National Medical Association Annual Convention
National Medical Association Annual Convention
Source/Disclosures
Source: Frieden T. Fighting the COVID pandemic and prioritizing populations most at risk. Presented at: National Medical Association Annual Meeting; July 31-Aug. 4, 2020 (virtual meeting).
Disclosures: Bryce, Flick, Ourselin and Salata report no relevant financial disclosures. Frieden is president and CEO of Resolve to Save Lives, an initiative of Vital Strategies.
August 19, 2020
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Ex-CDC director Tom Frieden provides strategies for protecting HCWs amid COVID-19

Source/Disclosures
Source: Frieden T. Fighting the COVID pandemic and prioritizing populations most at risk. Presented at: National Medical Association Annual Meeting; July 31-Aug. 4, 2020 (virtual meeting).
Disclosures: Bryce, Flick, Ourselin and Salata report no relevant financial disclosures. Frieden is president and CEO of Resolve to Save Lives, an initiative of Vital Strategies.
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Former CDC director Tom Frieden, MD, MPH, recently described a hierarchy of controls — elimination, substitution, engineering, administration and personal protective equipment — that may help prevent COVID-19 among health care workers.

His remarks came during the National Medical Association’s Annual Meeting, held virtually due to the pandemic.

Hierarchy of controls to prevent COVID-19 among HCWs (from most effective to least effective): 1.	Elimination 2. Substitution 3. Engineering 4. Administration 5.	Personal protective equipment
Reference: Frieden T. Fighting the COVID pandemic and prioritizing populations most at risk. Presented at: National Medical Association Annual Meeting; July 31-Aug. 4, 2020 (virtual meeting).

Hierarchy of controls

Frieden said the “most effective” step is eliminating the hazard or infection. This can be accomplished by not allowing people who are ill to enter nursing homes and other congregate facilities. It can also be accomplished by ensuring that all hospitals and nursing home staffs have paid sick leave, so that there is no economic incentive to work while ill.

Examples of Frieden’s other steps, include:

  • substitution: using telehealth to provide health care;
  • engineering: improving building ventilation, installing partitions and reducing the number of high-touch surfaces such as doorknobs;
  • administration: determining safe occupancy, staggering shifts and holding virtual meetings; and
  • personal protective equipment (PPE): gloves, goggles, face masks and N95 respirators.

If patients with COVID-19 cannot be separated from other patients and staff by engineering and substitution, PPE becomes necessary, Frieden said. When PPE is necessary, supply has to be ensured.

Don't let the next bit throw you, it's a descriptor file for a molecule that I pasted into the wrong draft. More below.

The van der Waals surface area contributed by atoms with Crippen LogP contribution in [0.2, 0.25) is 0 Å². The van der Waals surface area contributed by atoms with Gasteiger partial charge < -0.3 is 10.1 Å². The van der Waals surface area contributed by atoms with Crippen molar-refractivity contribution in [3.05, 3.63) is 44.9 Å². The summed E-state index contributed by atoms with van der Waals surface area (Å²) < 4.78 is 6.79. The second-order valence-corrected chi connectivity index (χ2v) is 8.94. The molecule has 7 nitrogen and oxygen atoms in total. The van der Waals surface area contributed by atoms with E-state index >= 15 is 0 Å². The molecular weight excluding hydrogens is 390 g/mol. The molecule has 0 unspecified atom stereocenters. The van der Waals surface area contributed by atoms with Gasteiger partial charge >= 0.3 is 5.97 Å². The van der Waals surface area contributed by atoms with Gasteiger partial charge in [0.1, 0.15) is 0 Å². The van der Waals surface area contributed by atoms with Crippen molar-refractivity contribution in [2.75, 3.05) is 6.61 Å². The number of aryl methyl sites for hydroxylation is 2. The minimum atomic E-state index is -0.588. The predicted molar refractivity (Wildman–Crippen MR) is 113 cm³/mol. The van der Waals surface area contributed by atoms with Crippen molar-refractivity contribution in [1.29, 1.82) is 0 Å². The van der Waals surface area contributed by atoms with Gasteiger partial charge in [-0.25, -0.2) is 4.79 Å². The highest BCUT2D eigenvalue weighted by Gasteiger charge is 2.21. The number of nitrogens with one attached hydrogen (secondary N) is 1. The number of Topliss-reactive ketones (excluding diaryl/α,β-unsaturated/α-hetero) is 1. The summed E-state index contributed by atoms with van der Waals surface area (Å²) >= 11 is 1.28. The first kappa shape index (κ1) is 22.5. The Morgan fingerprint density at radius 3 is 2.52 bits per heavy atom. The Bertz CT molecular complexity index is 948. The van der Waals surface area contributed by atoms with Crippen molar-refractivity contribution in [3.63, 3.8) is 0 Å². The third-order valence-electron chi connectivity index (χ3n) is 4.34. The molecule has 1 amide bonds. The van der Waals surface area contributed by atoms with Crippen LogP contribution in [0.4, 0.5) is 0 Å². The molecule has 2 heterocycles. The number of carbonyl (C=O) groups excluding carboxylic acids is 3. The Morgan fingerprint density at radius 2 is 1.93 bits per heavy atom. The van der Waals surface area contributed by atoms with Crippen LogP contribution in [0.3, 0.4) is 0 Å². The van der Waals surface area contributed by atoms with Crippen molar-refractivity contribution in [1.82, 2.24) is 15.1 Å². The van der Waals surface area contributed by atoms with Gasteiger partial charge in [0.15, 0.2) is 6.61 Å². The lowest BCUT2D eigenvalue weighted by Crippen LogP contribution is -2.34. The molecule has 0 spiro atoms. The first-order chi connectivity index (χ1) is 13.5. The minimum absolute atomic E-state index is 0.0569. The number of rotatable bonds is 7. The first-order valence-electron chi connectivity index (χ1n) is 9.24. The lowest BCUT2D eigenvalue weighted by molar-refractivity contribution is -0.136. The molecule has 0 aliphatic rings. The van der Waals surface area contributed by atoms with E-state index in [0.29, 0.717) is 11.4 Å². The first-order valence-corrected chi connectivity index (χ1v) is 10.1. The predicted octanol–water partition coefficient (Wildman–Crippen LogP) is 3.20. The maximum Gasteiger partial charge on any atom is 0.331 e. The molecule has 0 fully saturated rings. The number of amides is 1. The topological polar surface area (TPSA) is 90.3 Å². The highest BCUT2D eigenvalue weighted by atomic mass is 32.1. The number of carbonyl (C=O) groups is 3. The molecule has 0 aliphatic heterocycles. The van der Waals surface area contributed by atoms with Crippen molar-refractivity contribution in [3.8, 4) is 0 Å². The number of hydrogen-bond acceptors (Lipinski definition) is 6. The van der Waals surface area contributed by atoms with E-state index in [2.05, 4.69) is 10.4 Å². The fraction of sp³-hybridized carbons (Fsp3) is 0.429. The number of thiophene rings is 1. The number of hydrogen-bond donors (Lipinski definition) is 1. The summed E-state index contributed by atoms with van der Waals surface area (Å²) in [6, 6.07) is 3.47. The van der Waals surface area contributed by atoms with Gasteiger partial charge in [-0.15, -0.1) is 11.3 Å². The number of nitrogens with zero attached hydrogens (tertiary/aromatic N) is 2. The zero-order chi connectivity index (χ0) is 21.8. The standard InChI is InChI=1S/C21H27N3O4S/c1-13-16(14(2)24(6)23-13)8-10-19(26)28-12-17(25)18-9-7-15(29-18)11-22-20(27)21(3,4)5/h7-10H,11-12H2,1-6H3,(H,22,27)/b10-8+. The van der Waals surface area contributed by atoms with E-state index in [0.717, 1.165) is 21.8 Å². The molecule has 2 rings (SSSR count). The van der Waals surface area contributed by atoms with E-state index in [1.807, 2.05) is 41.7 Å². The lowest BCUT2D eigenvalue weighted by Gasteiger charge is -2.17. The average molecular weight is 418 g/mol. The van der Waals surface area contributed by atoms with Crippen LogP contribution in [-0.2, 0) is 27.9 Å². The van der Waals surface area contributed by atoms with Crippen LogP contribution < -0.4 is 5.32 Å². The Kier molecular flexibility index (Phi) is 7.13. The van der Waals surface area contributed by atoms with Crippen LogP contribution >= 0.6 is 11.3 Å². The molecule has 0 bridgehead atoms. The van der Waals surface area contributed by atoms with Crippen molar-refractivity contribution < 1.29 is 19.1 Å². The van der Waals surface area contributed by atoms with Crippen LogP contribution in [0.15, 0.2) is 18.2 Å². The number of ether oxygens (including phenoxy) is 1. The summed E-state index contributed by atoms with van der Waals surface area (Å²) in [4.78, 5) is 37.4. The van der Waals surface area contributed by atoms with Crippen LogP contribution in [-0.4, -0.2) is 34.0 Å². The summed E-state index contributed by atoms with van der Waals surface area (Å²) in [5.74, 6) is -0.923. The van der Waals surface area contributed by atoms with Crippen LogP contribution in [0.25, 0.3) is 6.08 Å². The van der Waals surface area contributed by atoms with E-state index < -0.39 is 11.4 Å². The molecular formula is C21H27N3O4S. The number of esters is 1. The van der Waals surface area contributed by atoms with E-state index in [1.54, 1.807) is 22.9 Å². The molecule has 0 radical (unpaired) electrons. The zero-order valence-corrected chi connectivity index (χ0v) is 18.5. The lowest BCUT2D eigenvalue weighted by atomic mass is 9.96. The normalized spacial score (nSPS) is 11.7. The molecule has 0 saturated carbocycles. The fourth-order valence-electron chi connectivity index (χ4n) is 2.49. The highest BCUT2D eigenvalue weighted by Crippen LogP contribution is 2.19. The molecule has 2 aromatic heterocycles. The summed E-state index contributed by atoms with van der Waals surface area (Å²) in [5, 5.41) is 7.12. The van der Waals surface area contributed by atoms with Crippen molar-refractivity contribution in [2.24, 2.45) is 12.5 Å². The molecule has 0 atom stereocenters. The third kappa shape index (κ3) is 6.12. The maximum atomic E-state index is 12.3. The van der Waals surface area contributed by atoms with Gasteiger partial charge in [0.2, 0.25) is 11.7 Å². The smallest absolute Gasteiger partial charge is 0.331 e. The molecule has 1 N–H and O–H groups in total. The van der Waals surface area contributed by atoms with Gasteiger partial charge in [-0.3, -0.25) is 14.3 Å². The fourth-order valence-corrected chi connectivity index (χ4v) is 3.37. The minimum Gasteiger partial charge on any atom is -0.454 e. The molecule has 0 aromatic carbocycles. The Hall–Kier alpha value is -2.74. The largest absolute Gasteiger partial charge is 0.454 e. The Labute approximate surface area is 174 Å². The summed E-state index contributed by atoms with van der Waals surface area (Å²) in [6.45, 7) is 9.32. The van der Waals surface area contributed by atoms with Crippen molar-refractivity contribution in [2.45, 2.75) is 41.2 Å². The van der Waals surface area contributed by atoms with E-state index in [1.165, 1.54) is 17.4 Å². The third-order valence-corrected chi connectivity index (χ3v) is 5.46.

Tom Frieden

“Positive air pressure respirators and facepiece respirators are not ideal PPE products,” Frieden said. “But we're not living in an ideal world, so we likely need to increase the safe use of reusable PPE.”

The magnitude of the current pandemic necessitates that physicians follow these steps, said Conrad L. Flick, MD, a family physician in North Carolina.

Conrad Flick
Conrad Flick

“We have to assume COVID-19 is like the influenza epidemic of 1917-1918,” he said in an interview.

Flick, who was not involved in Frieden’s presentation, offered other ways physicians can modify their workspaces.

“Patients with COVID-19 symptoms enter my office through a side door,” he said. “Patients wait for us to call them before entering the office. Staff members escort patients and keep office doors open to minimize surface touching.”

Frontline physicians weigh in

Family physician Richard L Bryce, DO, said his employer, Henry Ford Health System in Detroit, has implemented Frieden’s model with varying levels of success.

Richard Bryce
Richard L. Bryce

“We've done a good job in some ways, and there's other ways that we're still learning and trying to improve,” he said. “His strategy is realistic, so long as physicians understand that going from one step to the next step in order may not necessarily be important.”

Robert Salata, MD, chair of the department of medicine at University Hospital Cleveland Medical Center and professor at Case Western Reserve University's School of Medicine, expressed concern regarding Frieden’s decision to classify PPE as least effective.

Robert Salata
Robert Salata

“The concept of these interwoven issues is very important to control the pandemic,” he added.

COVID-19’s ‘t remendous impact’

Frieden’s presentation came amid reports showing the early repercussions of COVID-19 on the health care workforce.

As of May 13, at least 1,004 physicians worldwide, most of them general practitioners, family medicine physicians or primary care physicians (26.9%), have died from COVID-19, according to an analysis in the Journal of the American Board of Family Medicine.

Also, a review of COVID-19 symptom data through April 23 in The Lancet Public Health found that among nearly 100,000 frontline U.S. and U.K. health care workers, those with inadequate PPE who cared for patients with documented COVID-19 had an increased risk for COVID-19 vs. those with adequate PPE who were not caring for patients with suspected or documented COVID-19 (adjusted HR = 5.91; 95% CI, 4.53–7.71).

"The findings of our study have tremendous impact for health care workers and hospitals,” Sebastien Ourselin, professor at King's College London and author of the Lancet Public Health paper, said in a press release.